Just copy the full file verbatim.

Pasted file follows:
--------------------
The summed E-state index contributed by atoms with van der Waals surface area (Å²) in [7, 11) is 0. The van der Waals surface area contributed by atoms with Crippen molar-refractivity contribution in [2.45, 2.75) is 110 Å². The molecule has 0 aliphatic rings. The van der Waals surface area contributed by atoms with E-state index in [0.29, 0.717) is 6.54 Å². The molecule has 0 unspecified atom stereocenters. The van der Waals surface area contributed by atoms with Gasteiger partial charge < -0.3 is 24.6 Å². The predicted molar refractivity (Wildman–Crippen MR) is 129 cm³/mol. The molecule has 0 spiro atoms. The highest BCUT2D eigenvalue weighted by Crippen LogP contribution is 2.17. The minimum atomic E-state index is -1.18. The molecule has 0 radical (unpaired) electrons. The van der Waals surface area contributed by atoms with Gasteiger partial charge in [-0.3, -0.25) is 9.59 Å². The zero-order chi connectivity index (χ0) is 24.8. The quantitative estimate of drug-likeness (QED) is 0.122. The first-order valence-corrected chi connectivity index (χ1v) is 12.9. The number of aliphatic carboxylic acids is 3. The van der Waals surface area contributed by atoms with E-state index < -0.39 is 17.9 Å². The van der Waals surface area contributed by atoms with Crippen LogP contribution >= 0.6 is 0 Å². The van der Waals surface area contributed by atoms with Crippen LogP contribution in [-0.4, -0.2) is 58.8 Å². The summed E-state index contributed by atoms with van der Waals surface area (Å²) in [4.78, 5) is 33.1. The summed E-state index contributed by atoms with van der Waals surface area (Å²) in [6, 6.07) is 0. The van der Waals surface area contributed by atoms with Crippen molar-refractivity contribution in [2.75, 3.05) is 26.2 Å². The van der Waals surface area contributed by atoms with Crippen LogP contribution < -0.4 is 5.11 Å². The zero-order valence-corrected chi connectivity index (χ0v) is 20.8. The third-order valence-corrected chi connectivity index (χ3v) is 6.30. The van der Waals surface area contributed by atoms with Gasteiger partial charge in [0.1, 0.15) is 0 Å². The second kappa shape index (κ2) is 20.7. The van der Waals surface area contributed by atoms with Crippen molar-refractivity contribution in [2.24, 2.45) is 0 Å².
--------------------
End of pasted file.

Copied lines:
The summed E-state index contributed by atoms with van der Waals surface area (Å²) in [7, 11) is 0. The van der Waals surface area contributed by atoms with Crippen molar-refractivity contribution in [2.45, 2.75) is 110 Å². The molecule has 0 aliphatic rings. The van der Waals surface area contributed by atoms with E-state index in [0.29, 0.717) is 6.54 Å². The molecule has 0 unspecified atom stereocenters. The van der Waals surface area contributed by atoms with Gasteiger partial charge < -0.3 is 24.6 Å². The predicted molar refractivity (Wildman–Crippen MR) is 129 cm³/mol. The molecule has 0 spiro atoms. The highest BCUT2D eigenvalue weighted by Crippen LogP contribution is 2.17. The minimum atomic E-state index is -1.18. The molecule has 0 radical (unpaired) electrons. The van der Waals surface area contributed by atoms with Gasteiger partial charge in [-0.3, -0.25) is 9.59 Å². The zero-order chi connectivity index (χ0) is 24.8. The quantitative estimate of drug-likeness (QED) is 0.122. The first-order valence-corrected chi connectivity index (χ1v) is 12.9. The number of aliphatic carboxylic acids is 3. The van der Waals surface area contributed by atoms with E-state index < -0.39 is 17.9 Å². The van der Waals surface area contributed by atoms with Crippen LogP contribution >= 0.6 is 0 Å². The van der Waals surface area contributed by atoms with Crippen LogP contribution in [-0.4, -0.2) is 58.8 Å². The summed E-state index contributed by atoms with van der Waals surface area (Å²) in [4.78, 5) is 33.1. The summed E-state index contributed by atoms with van der Waals surface area (Å²) in [6, 6.07) is 0. The van der Waals surface area contributed by atoms with Crippen molar-refractivity contribution in [2.75, 3.05) is 26.2 Å². The van der Waals surface area contributed by atoms with Crippen LogP contribution < -0.4 is 5.11 Å². The zero-order valence-corrected chi connectivity index (χ0v) is 20.8. The third-order valence-corrected chi connectivity index (χ3v) is 6.30. The van der Waals surface area contributed by atoms with Gasteiger partial charge in [0.1, 0.15) is 0 Å². The second kappa shape index (κ2) is 20.7. The van der Waals surface area contributed by atoms with Crippen molar-refractivity contribution in [2.24, 2.45) is 0 Å².